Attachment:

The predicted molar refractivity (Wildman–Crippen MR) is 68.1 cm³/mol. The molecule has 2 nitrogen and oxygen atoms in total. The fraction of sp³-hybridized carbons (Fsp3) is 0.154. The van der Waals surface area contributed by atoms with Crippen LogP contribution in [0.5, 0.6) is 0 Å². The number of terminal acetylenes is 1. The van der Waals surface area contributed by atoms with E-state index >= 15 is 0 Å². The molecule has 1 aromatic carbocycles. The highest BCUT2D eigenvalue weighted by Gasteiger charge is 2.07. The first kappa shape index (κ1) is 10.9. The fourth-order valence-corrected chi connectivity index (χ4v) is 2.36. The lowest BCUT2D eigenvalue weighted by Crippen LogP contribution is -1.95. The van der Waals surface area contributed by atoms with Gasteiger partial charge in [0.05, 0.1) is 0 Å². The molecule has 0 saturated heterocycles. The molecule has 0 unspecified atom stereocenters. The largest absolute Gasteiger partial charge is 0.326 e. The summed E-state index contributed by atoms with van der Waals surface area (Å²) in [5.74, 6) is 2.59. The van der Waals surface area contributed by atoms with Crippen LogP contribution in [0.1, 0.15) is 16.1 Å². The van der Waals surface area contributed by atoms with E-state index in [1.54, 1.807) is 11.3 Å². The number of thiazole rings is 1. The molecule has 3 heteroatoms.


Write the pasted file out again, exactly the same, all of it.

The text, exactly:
The predicted molar refractivity (Wildman–Crippen MR) is 68.1 cm³/mol. The molecule has 2 nitrogen and oxygen atoms in total. The fraction of sp³-hybridized carbons (Fsp3) is 0.154. The van der Waals surface area contributed by atoms with Crippen LogP contribution in [0.5, 0.6) is 0 Å². The number of terminal acetylenes is 1. The van der Waals surface area contributed by atoms with E-state index >= 15 is 0 Å². The molecule has 1 aromatic carbocycles. The highest BCUT2D eigenvalue weighted by Gasteiger charge is 2.07. The first kappa shape index (κ1) is 10.9. The fourth-order valence-corrected chi connectivity index (χ4v) is 2.36. The lowest BCUT2D eigenvalue weighted by Crippen LogP contribution is -1.95. The van der Waals surface area contributed by atoms with Gasteiger partial charge in [0.05, 0.1) is 0 Å². The molecule has 0 saturated heterocycles. The molecule has 0 unspecified atom stereocenters. The largest absolute Gasteiger partial charge is 0.326 e. The summed E-state index contributed by atoms with van der Waals surface area (Å²) in [5.74, 6) is 2.59. The van der Waals surface area contributed by atoms with Crippen LogP contribution in [0.1, 0.15) is 16.1 Å². The van der Waals surface area contributed by atoms with E-state index in [1.54, 1.807) is 11.3 Å². The number of thiazole rings is 1. The molecule has 3 heteroatoms.